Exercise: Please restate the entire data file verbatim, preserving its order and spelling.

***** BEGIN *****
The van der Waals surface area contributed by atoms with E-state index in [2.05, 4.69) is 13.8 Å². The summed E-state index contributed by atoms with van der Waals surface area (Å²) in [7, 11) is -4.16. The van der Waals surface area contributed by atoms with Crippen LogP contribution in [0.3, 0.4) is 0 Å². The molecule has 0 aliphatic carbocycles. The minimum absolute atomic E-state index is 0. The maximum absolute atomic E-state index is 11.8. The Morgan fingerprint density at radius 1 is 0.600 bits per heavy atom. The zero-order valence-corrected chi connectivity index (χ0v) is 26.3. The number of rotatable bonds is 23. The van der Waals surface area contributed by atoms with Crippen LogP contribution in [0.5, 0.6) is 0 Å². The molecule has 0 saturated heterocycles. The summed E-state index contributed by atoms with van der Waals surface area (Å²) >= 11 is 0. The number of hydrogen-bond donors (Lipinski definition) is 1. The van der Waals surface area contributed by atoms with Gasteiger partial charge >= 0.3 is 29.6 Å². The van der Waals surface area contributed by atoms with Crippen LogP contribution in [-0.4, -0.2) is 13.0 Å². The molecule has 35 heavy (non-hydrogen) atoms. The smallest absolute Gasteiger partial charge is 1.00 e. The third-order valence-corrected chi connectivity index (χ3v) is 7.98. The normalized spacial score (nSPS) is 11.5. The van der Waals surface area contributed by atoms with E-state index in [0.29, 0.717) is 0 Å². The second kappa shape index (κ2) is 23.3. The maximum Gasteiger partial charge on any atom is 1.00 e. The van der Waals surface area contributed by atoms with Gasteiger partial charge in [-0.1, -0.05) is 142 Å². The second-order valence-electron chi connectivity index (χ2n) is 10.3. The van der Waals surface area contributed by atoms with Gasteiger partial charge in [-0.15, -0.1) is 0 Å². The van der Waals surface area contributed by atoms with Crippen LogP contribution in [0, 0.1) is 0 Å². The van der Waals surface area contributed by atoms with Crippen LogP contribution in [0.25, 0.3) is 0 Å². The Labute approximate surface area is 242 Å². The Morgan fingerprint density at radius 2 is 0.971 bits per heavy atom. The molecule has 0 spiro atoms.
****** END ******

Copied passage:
The van der Waals surface area contributed by atoms with E-state index in [2.05, 4.69) is 13.8 Å². The summed E-state index contributed by atoms with van der Waals surface area (Å²) in [7, 11) is -4.16. The van der Waals surface area contributed by atoms with Crippen LogP contribution in [0.3, 0.4) is 0 Å². The molecule has 0 aliphatic carbocycles. The minimum absolute atomic E-state index is 0. The maximum absolute atomic E-state index is 11.8. The Morgan fingerprint density at radius 1 is 0.600 bits per heavy atom. The zero-order valence-corrected chi connectivity index (χ0v) is 26.3. The number of rotatable bonds is 23. The van der Waals surface area contributed by atoms with Crippen LogP contribution in [0.5, 0.6) is 0 Å². The molecule has 0 saturated heterocycles. The summed E-state index contributed by atoms with van der Waals surface area (Å²) >= 11 is 0. The number of hydrogen-bond donors (Lipinski definition) is 1. The van der Waals surface area contributed by atoms with Gasteiger partial charge >= 0.3 is 29.6 Å². The van der Waals surface area contributed by atoms with Crippen LogP contribution in [-0.4, -0.2) is 13.0 Å². The molecule has 35 heavy (non-hydrogen) atoms. The smallest absolute Gasteiger partial charge is 1.00 e. The third-order valence-corrected chi connectivity index (χ3v) is 7.98. The normalized spacial score (nSPS) is 11.5. The van der Waals surface area contributed by atoms with E-state index in [0.29, 0.717) is 0 Å². The second kappa shape index (κ2) is 23.3. The maximum Gasteiger partial charge on any atom is 1.00 e. The van der Waals surface area contributed by atoms with Gasteiger partial charge in [-0.1, -0.05) is 142 Å². The second-order valence-electron chi connectivity index (χ2n) is 10.3. The van der Waals surface area contributed by atoms with Gasteiger partial charge in [-0.15, -0.1) is 0 Å². The van der Waals surface area contributed by atoms with Crippen LogP contribution in [0, 0.1) is 0 Å². The van der Waals surface area contributed by atoms with Crippen LogP contribution in [0.25, 0.3) is 0 Å². The Labute approximate surface area is 242 Å². The Morgan fingerprint density at radius 2 is 0.971 bits per heavy atom. The molecule has 0 spiro atoms.